What are the challenges and solutions for utilities and customers on data centers?
For almost a year, I’ve been writing about the dynamics surrounding data centers: what they are, how they work, the power they consume, how to control that power consumption cost– and the challenges faced by both operators and utilities.
On August 1st, I’ll be providing a high-level review of some of this material in a special webinar designed for utilities and your customers, but with a renewed emphasis on those challenges.
I’ll be providing a more in-depth look at the best practices data center operators in your territory can employ to control and balance power demands against the demands of an evolving technology. This means looking at areas of air management, cooling systems, electrical systems, electrical use and the use of waste heat – and how to benchmark and then measure the effectiveness of steps they can take to control their energy costs. I’ll explore how you, as their utility, can help those data center operators meet market and technology demands by not only designing financial incentives for energy efficiency (EE) adoption, but also partnering to ensure that their power needs are met today and into the future. This means looking at areas of EE standards, equipment, operations and the integration of data centers into the power grid.
Whether a business operates a massive “cloud” co-location site or a closet server room running a local area network (LAN), fundamental needs are identical: uninterrupted power, cooling and room for growth – both physically and technologically. The only difference is the scale of those needs: server closets may not have quite the same infrastructure or require the same level of cooling and power requirements as a co-location facility, but the principles are the same.
For example, as I’ve written in an earlier blog, be it a small closet or a cavernous data center, when you put several computers together in one place, there’s a lot of generated heat that needs to be dissipated or at least mitigated. How you do that does depend on size: A closet server may only need an air-conditioned space to keep things running smoothly – whereas a data center needs to explore the entire range of airflow management: creating hot and cold aisles, rigid enclosures, strip curtains and installing an air-side economizer.
That’s where a utility can help: by providing guidance and incentives to operators, you can drive adoption of methods and technologies that can dissipate – and, in some instances, capture and re-use – that heat.
Already, the industry has responded to these kinds of differences: late last year, ASHRAE published its new performance-based standard – 90.4P-2016 – that establishes the minimum energy efficiency requirements for data centers. This new standard spells out the energy-efficiency criteria data center designers must meet and details how to perform calculations that demonstrate compliance. It also contains recommendations for the design, construction, operation, and maintenance of data centers, and focuses on the use of both on-site and off-site renewable energy. As a utility, have you integrated this standard into your commercial and industrial EE incentive program? Are you requiring data center operators, follow this standard as they design a new – or increase the size of an existing data center that will impact your grid?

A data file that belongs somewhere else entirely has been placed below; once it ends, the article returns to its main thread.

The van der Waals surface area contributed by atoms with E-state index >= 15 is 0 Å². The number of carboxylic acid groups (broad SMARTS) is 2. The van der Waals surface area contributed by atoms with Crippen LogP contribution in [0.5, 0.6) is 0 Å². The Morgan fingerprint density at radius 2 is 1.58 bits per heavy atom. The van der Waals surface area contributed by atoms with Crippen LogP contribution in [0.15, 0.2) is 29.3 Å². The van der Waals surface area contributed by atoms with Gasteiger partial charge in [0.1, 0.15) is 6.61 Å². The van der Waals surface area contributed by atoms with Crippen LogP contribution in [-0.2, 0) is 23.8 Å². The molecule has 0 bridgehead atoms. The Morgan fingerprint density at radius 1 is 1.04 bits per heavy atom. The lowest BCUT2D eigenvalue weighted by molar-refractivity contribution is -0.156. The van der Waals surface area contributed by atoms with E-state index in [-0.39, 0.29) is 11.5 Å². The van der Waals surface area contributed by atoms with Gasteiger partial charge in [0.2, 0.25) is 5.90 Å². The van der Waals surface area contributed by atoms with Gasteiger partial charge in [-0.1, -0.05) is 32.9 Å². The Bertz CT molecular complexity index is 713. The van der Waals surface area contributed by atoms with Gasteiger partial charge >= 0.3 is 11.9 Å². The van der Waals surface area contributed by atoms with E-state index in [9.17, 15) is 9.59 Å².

Again, I cordially invite you to me on August 1st to join me on a webinar where we will explore how utilities can help data centers achieve their goals.
Post Script: DNV GL and Data Centers
John Greco is a 20-year computer and energy engineer and is a D.O.E. Certified Data Center Energy Practitioner, Certified Energy Manager, Certified Measurement and Verification Professional, Certified AEE Building Sustainable Energy Technician Trainer and Certified Lighting Energy Technician, and holds a Bachelor of Science degree in Electrical Engineering Technology from the State College of New York.
DNV GL has successfully designed and implemented data center energy efficiency (EE) projects on behalf of our utility clients for nearly a decade. Our team has significant experience on both new construction and retrofit data center EE projects, from small server closets to co-lo facilities. We work through the entire cycle of project identification, justification, and evaluation, and follow this up with detailed engineering analysis and post-installation review, assuring that the promise of a data center EE project is fully realized. Our team also is available to work directly with enterprise-wide data center operators to assist them in company-wide energy efficiency initiatives. To learn more, visit our knowledge hub.